July 14, 2015 Posted by | meta | Leave a comment

Quotes

i. “Everyone realizes that one can believe little of what people say about each other. But it is not so widely realized that even less can one trust what people say about themselves.” (Rebecca West)

ii. “There is no means of proving it is preferable to be than not to be.” (Emil Cioran)

iii. “The obsession with suicide is characteristic of the man who can neither live nor die, and whose attention never swerves from this double impossibility.” (-ll-)

iv. “Once upon a time leftists and radicals talked of liberation or the abolition of work. Now the talk is about full employment.” (Russell Jacoby)

v. “Among artists without talent Marxism will always be popular, since it enables them to blame society for the fact that nobody wants to hear what they have to say.” (Clive James)

vi. “the moment when a historian says that something had to happen is the moment when he stops writing history and starts predicting the past.” (-ll-)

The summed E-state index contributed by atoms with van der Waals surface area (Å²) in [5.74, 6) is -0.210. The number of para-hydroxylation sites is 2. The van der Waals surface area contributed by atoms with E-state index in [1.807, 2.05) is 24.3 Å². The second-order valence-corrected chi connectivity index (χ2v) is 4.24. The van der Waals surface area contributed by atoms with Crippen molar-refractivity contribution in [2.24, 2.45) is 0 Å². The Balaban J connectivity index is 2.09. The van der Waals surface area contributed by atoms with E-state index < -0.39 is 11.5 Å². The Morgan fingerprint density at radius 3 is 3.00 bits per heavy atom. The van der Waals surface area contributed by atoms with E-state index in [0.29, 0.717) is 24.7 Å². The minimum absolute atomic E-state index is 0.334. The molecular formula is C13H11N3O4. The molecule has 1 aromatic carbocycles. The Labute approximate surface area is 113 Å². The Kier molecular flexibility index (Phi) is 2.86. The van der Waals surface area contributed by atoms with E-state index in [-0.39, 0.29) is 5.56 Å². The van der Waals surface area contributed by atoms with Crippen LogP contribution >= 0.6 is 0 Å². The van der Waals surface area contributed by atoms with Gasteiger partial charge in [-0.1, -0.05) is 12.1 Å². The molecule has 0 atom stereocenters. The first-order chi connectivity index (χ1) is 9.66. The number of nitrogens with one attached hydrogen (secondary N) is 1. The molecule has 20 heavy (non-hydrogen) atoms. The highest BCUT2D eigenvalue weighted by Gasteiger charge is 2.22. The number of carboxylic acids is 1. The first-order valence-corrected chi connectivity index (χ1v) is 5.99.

vii. “The answer to the nagging conundrum of how a civilized country like Germany could produce the Holocaust is that Germany ceased to be civilized from the moment Hitler came to power.” (-ll-)

viii. “One of the most obvious facts about grown-ups to a child is that they have forgotten what it is like to be a child.” (Randall Jarrell)

ix. “…in this world, often, there is nothing to praise but no one to blame…” (-ll-)

x. “The people who live in a Golden Age usually go around complaining how yellow everything looks.” (-ll-)

xi. “Even to-day, […] there are few men who doubt that motorcars will in five years’ time be more comfortable and cheaper than to-day. They believe in this as they believe that the sun will rise in the morning. The metaphor is an exact one. For, in fact, the common man, finding himself in a world so excellent, technically and socially, believes that it has been produced by nature, and never thinks of the personal efforts of highly-endowed individuals which the creation of this new world presupposed. Still less will he admit the notion that all these facilities still require the support of certain difficult human virtues, the least failure of which would cause the rapid disappearance of the whole magnificent edifice.” (José Ortega y Gasset)